5. A record is added to the data store to represent this media object.

Media objects are streamed to the browser through an HTTP handler. Below you can see a photo and a video being displayed. If watermarking is enabled, the watermark is applied to the in-memory version of the image just before it is sent.

Screenshot - imageview.jpg Screenshot - videoview.png

The right pane shows metadata about the media object. The layout and editability of these items is highly configurable.

Screenshot - metadata.png

By default, everyone can browse the media objects. However, you must log on to perform any action that modifies an album or media object. Authorization to modify data is configured by type of permission and the albums to which it applies. For example, you can set up user Soren to have edit permission to the album Soren's photos. Another user Margaret is given edit permission to the album Margaret's photos. Each user can administer his or her own album but cannot edit albums outside his or her domain.

To learn more about how to use Gallery Server Pro from an end-user perspective, read the Administrator's Guide. Otherwise, read on to learn about the architecture and programming techniques.

Solution Architecture

The source code contains six projects. They are:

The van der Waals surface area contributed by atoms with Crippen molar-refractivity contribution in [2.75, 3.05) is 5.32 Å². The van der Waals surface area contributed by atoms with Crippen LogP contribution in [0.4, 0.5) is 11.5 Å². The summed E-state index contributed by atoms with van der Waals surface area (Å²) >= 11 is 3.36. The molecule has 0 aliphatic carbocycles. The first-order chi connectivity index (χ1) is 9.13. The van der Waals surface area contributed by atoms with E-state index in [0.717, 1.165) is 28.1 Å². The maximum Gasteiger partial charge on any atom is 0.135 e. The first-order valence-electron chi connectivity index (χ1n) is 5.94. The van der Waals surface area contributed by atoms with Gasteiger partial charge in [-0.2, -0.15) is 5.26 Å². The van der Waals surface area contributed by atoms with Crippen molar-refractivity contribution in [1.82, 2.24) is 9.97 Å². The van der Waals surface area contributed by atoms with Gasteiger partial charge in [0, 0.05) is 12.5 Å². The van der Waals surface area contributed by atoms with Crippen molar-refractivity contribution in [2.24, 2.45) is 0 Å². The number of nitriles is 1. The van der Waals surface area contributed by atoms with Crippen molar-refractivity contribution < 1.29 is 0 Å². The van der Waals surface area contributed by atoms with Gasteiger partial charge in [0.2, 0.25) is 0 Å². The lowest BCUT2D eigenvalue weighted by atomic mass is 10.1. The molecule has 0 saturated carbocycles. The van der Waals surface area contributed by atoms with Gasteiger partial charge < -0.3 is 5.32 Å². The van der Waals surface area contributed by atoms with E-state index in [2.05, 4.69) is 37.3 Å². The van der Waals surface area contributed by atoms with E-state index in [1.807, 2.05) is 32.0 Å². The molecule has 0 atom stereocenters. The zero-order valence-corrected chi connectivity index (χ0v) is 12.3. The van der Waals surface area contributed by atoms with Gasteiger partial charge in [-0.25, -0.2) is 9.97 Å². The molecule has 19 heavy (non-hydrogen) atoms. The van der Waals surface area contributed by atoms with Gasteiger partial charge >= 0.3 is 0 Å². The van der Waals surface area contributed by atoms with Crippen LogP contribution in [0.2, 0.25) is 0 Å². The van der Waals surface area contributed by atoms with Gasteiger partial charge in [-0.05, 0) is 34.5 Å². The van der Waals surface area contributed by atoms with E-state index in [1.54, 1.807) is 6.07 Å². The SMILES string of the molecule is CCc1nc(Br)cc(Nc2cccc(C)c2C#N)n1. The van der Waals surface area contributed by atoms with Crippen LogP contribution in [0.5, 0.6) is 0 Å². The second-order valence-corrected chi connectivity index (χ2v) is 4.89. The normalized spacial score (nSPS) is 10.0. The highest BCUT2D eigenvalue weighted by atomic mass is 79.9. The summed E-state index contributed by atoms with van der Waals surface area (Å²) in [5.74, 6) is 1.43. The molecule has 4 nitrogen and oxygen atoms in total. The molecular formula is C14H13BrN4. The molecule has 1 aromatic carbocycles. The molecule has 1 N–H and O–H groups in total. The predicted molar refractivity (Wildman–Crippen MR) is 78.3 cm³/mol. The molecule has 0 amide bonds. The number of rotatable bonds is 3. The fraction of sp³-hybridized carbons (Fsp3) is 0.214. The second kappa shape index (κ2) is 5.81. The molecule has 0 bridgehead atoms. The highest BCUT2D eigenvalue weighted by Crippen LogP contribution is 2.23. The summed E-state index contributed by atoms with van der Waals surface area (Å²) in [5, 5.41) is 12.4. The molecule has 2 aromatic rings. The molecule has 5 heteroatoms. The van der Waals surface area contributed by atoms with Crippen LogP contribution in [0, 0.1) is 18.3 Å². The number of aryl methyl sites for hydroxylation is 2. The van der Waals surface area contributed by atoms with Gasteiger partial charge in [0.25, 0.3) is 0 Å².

Project name Description
Website UI layer - ASP.NET 4.5 web application
TIS.GSP.Business Business layer logic
TIS.GSP.Business.Resources Contains resource data to support the business layer
TIS.GSP.Business.Interfaces Defines all interfaces used in the solution
TIS.GSP.Events Provides event handling support
TIS.GSP.Data.Data Data layer logic

User Management and Security

User accounts are managed through the ASP.NET Membership and Roles APIs. By default, Gallery Server Pro is configured to use a locally stored SQL CE database named GalleryDb.sdf in the App_Data directory. It interacts with this database by using System.Web.Providers.DefaultMembershipProvider for users and System.Web.Providers.DefaultRoleProvider for roles.

Because of the flexibility offered by the provider model, you can use any data store that has a membership provider. For example, you can use SqlMembershipProvider to use SQL Server or ActiveDirectoryMembershipProvider to plug Gallery Server Pro into your existing base of Active Directory users. The Administrator's Guide contains a section for Membership Configuration that provides more information.

Entity Framework Code First Migrations

Overview

Versions of Gallery Server Pro prior to 3.0 used the data provider model for interacting with the database. This required creating classes that inherited from System.Configuration.Provider.ProviderBase to provide specific implementations for each supported data technology. This approach has some nice benefits, such as being able to target multiple databases and allowing each data implementation to take advantage of the strengths of the platform. For example, the SQL Server data provider used stored procedures for all data access.